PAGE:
By 2010, this “never say die” attitude and culture resulted in establishing our base. We had become a battle-tested group of fighters that believed they could withstand any storm and anything thrown their way. We had pulled every rabbit out of every hat. We had created new ideas that brought in revenue. And now, financial institutions were coming out of the economic collapse of 2007-2008. They were spending money again and realizing that our solutions were needed to stamp out identity theft.
Over the next seven years, we began to grow and expand our solutions and customer base. Suddenly, we were finding success in other markets such as e-commerce, health care and mortgages. Today, we are serving more than 2,500 customers and recognized as a leader in identity theft detections solutions – especially in the retail banking industry. We serve customers ranging from the top five banks in the country to one-branch credit unions in some of the smallest towns in America.
What I am most proud of is our employees, our shareholders and our board members. While we faced our share of adversity over the years, no one ever lost hope and never stopped believing. We never gave up. We all hung in there and kept on fighting. We are still innovating and still fighting!
I do believe in the adage that “what doesn’t kill you makes you stronger.” That persistence and the culture that has emerged continues to impress me. It makes me realize how fortunate we all are to have been a part of this great experiment.
As Ralph Waldo Emerson once famously said “it’s not about the destination – it’s about the journey.” And what a journey it’s been – here’s to the next 15 years!
The energy of innovation crackled throughout the WeWork co-working space at Capella Tower last night as ID Insight joined 49 other Twin Cities companies being recognized for high growth in AmericanInno’s inaugural 50 on Fire awards.
50 on Fire recognizes companies, organizations and people having a banner year across a variety of categories, including technology, agriculture, civic engagement and more. ID Insight’s year included business growth, new product development, staff expansion and multiple awards and honors, including a Eureka! Award for Innovation from the Minneapolis/St. Paul Business Journal.
The Twin Cities is home to hundreds of hard-working startups and technology companies. Being recognized as one of the most innovative is a testament to ID Insight’s never-ending pursuit of new technology solutions to help banks prevent fraud. We’re proud of the recognition, but even more proud of our customers who challenge us every day to solve their most pressing problems.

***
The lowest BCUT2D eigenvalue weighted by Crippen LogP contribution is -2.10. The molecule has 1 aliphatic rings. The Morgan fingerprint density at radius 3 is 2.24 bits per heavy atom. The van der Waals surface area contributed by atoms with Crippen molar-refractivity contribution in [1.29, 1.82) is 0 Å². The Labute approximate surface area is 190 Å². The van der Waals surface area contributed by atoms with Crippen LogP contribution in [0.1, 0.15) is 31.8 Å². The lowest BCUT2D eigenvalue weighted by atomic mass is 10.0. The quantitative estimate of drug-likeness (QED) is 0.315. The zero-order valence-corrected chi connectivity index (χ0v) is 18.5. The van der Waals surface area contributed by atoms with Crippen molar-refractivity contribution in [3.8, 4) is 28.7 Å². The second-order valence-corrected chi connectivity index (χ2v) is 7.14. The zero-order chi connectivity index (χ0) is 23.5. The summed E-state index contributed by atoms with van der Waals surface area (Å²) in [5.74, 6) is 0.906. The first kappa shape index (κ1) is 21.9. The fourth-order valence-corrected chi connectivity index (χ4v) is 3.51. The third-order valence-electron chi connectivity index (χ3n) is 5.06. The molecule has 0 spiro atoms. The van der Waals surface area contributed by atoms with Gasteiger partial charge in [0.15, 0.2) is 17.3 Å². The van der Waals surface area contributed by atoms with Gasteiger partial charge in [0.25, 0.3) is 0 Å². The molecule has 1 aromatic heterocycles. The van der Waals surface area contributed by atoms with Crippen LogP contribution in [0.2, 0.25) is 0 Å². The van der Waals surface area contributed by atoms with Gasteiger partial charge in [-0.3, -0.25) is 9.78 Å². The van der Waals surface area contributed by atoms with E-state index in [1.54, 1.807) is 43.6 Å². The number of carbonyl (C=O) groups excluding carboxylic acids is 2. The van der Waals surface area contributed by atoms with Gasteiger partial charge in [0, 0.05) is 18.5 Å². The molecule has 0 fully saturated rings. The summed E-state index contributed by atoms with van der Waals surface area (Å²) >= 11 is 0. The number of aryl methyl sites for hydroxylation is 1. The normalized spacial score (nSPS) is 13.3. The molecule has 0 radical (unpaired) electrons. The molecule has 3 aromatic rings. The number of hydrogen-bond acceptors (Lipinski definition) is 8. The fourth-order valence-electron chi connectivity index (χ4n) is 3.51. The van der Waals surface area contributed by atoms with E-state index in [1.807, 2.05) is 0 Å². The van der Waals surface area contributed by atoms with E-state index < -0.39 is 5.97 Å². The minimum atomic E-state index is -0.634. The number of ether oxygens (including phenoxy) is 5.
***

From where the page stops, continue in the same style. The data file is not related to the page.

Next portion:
Here’s to another year of incendiary innovation!
During the turn of the century, account takeover became front-page news and a particular scheme ultimately led to the development of the Fair and Accurate Transactions Act (FACTA) Red Flags Guidelines in 2008. The scheme, which created the fallout, was simple and relatively slow; fraudsters were committing takeover by changing a legitimate accountholder’s mailing address to an address they controlled and then following up soon afterwards with a new credit or debit card request. This was a slow-moving (but effective) scheme that forced banks to put fraud controls in place to try to ensure that cards were being shipped to the legitimate customers.
Because the scheme took time to unfold and the issuer had to produce the physical card, the procedures put in place to prevent fraud losses had to be actionable before the card was in the hands of the fraudster — typically 3-5 days. Manual procedures and batch processing fit the bill and satisfied the regulators because the “speed” was not an issue.
New Schemes are Faster
With the advent and proliferation of online banking, account takeover schemes have emerged where the victim’s accounts are drained in a quicker, tighter timeframe than ever before. After the fraudster compromises the victim’s online banking credentials, they can move funds in near real-time. Unlike changing the address and requesting a new card, once the fraudster begins an online banking session, they can transfer tens of thousands of dollars immediately from the victim’s account to an account the criminal controls.